UPDATE on chest freezer maker Norfrost / Icetech – According to the below article from the net, they have been bought by water cooler and dehumidifier manufacturer Ebac. Ebac manufacture all of their products in Britain and apparently intend moving freezer production to their facility on County Durham. They apparently also hope to make washing machines eventually too. Let’s hope this is right and I look forward to hearing more about this project during 2013.
Tunnock’s – Made in Scotland
I don’t know if we are still technically in winter, and I don’t really care. So long as the temperature at night can fall to -3°C and below, and I can see frost in the morning, it still feels like winter, and that’s close enough for me.
Whenever I manage to wander as far as the Tunnock’s factory in Uddingston, I like grab a pic, if only to note the time of day.
The pic below may not look like a good photograph of the factory and clock, but there was a reason for it – winter!
Usually, you can’t see the factory for those trees in the foreground, because they are in leaf, so you have to stand in the side street, and take the picture from there, and this generally shows only the wall to the right of the clock. At this time of year, one can stand…
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The story of the Knockando Mill is a fascinating one and well worth a read. They make lovely things in Scotland.
At the start of this phase of WOVEMBER (Working with Wool) we mentioned Knockando Woolmill as a fantastic example of what can be achieved when one works both with wool and about wool. Working with Wool can of course be a purely practical decision based on its special material properties, but as we learnt from Kate Davies in her recent Q&A with WOVEMBER, WOOL is also intrinsically bound up with the social, political and cultural histories of the UK. If you work with wool anywhere in Britain it is possible to deliberately highlight the connection between what you’re doing and that long, rich heritage. Knockando Woolmill is a fine example of a place that is both producing woollen cloth, and maintaining its connections with the past.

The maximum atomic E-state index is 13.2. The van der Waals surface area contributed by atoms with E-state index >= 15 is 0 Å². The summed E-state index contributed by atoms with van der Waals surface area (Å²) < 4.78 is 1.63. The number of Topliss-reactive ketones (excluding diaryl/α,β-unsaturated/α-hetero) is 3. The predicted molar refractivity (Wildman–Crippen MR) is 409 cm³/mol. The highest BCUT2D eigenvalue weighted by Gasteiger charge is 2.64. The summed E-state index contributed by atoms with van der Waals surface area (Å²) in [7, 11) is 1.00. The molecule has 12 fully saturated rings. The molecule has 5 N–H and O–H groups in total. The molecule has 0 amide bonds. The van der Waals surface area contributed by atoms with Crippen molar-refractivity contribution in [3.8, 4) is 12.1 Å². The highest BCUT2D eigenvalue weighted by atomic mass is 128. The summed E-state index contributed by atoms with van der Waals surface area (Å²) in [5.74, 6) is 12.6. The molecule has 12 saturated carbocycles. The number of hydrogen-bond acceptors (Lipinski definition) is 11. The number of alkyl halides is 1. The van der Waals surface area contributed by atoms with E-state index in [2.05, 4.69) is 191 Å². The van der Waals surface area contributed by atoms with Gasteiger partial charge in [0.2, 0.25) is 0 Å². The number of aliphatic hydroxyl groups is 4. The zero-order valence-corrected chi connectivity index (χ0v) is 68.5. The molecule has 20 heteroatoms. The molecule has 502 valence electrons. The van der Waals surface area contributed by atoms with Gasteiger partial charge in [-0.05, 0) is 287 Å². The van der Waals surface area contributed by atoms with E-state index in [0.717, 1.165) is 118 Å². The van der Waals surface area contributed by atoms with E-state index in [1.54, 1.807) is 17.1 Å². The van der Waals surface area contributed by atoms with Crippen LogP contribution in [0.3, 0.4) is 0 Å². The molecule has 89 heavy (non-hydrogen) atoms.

Then… Duncan Stewart at work in the weaving shed (courtesy of Graham Stewart)
Then… Hugh Jones weaving on the Dobcross loom
Now… story and…
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Today (23.11.12) sees the Bowmont Jumper from Finisterre go on sale at £150. Made from the wool of British Bowmont sheep (which is rather like Merino sheep wool) and (unusually for Finisterre who make most of their products in Portugal) it is made in the UK too in Scotland. Fab looking jumper.
The Bowmont sheep are the last of this quite new breed left in the UK and are farmed in Devon.
This picture is of Bowmont sheep in Savile Row, London in October 2010. This event was organised by the Savile Row Bespoke Association, Woolmark International, West Country woollen mill Fox Brothers and Dormeuil, in support of Wool Week 2010. The sheep starring on the day came from two farms in the West Country. One flock was from Harry Parker’s award-winning Exmoor Horn sheep farm in Wiltshire, and the other flock was from Lesley Prior’s Bowmont sheep farm in Devon.
Did you know that the UK sheep flock is the largest in the EU with 15 million breeding sheep and 52,000 producers?